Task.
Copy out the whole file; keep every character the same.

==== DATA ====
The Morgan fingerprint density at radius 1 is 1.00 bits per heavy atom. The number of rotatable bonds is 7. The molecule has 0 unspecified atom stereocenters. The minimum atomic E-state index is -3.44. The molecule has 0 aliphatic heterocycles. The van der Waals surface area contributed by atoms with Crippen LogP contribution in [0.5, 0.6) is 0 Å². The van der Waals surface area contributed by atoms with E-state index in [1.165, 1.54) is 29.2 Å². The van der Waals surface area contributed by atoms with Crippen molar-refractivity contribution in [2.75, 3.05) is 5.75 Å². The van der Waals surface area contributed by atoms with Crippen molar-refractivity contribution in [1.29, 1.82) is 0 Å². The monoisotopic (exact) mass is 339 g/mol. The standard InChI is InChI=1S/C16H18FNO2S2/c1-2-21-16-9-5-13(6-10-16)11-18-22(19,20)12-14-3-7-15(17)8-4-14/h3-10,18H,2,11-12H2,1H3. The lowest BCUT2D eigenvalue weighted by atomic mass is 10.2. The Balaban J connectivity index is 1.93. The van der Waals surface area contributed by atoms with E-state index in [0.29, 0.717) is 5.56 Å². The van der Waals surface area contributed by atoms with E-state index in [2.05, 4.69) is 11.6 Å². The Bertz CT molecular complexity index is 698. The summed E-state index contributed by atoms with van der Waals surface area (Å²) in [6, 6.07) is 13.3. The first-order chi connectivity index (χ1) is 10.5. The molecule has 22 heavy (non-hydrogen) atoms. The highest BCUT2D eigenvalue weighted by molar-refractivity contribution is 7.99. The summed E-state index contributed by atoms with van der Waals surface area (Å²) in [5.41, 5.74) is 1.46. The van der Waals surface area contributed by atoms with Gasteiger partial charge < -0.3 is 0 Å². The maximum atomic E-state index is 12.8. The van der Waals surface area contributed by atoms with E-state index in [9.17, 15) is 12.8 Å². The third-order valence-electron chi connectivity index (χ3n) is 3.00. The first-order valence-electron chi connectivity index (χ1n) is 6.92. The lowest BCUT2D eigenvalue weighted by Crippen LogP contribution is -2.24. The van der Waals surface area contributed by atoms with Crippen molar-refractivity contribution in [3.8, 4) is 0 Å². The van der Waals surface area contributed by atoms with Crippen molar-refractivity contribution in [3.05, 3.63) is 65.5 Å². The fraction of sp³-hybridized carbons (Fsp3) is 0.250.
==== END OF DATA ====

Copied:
The Morgan fingerprint density at radius 1 is 1.00 bits per heavy atom. The number of rotatable bonds is 7. The molecule has 0 unspecified atom stereocenters. The minimum atomic E-state index is -3.44. The molecule has 0 aliphatic heterocycles. The van der Waals surface area contributed by atoms with Crippen LogP contribution in [0.5, 0.6) is 0 Å². The van der Waals surface area contributed by atoms with E-state index in [1.165, 1.54) is 29.2 Å². The van der Waals surface area contributed by atoms with Crippen molar-refractivity contribution in [2.75, 3.05) is 5.75 Å². The van der Waals surface area contributed by atoms with Crippen molar-refractivity contribution in [1.29, 1.82) is 0 Å². The monoisotopic (exact) mass is 339 g/mol. The standard InChI is InChI=1S/C16H18FNO2S2/c1-2-21-16-9-5-13(6-10-16)11-18-22(19,20)12-14-3-7-15(17)8-4-14/h3-10,18H,2,11-12H2,1H3. The lowest BCUT2D eigenvalue weighted by atomic mass is 10.2. The Balaban J connectivity index is 1.93. The van der Waals surface area contributed by atoms with E-state index in [0.29, 0.717) is 5.56 Å². The van der Waals surface area contributed by atoms with E-state index in [2.05, 4.69) is 11.6 Å². The Bertz CT molecular complexity index is 698. The summed E-state index contributed by atoms with van der Waals surface area (Å²) in [6, 6.07) is 13.3. The first-order chi connectivity index (χ1) is 10.5. The molecule has 22 heavy (non-hydrogen) atoms. The highest BCUT2D eigenvalue weighted by molar-refractivity contribution is 7.99. The summed E-state index contributed by atoms with van der Waals surface area (Å²) in [5.41, 5.74) is 1.46. The van der Waals surface area contributed by atoms with Gasteiger partial charge < -0.3 is 0 Å². The maximum atomic E-state index is 12.8. The van der Waals surface area contributed by atoms with E-state index in [9.17, 15) is 12.8 Å². The third-order valence-electron chi connectivity index (χ3n) is 3.00. The first-order valence-electron chi connectivity index (χ1n) is 6.92. The lowest BCUT2D eigenvalue weighted by Crippen LogP contribution is -2.24. The van der Waals surface area contributed by atoms with Crippen molar-refractivity contribution in [3.8, 4) is 0 Å². The van der Waals surface area contributed by atoms with Crippen molar-refractivity contribution in [3.05, 3.63) is 65.5 Å². The fraction of sp³-hybridized carbons (Fsp3) is 0.250.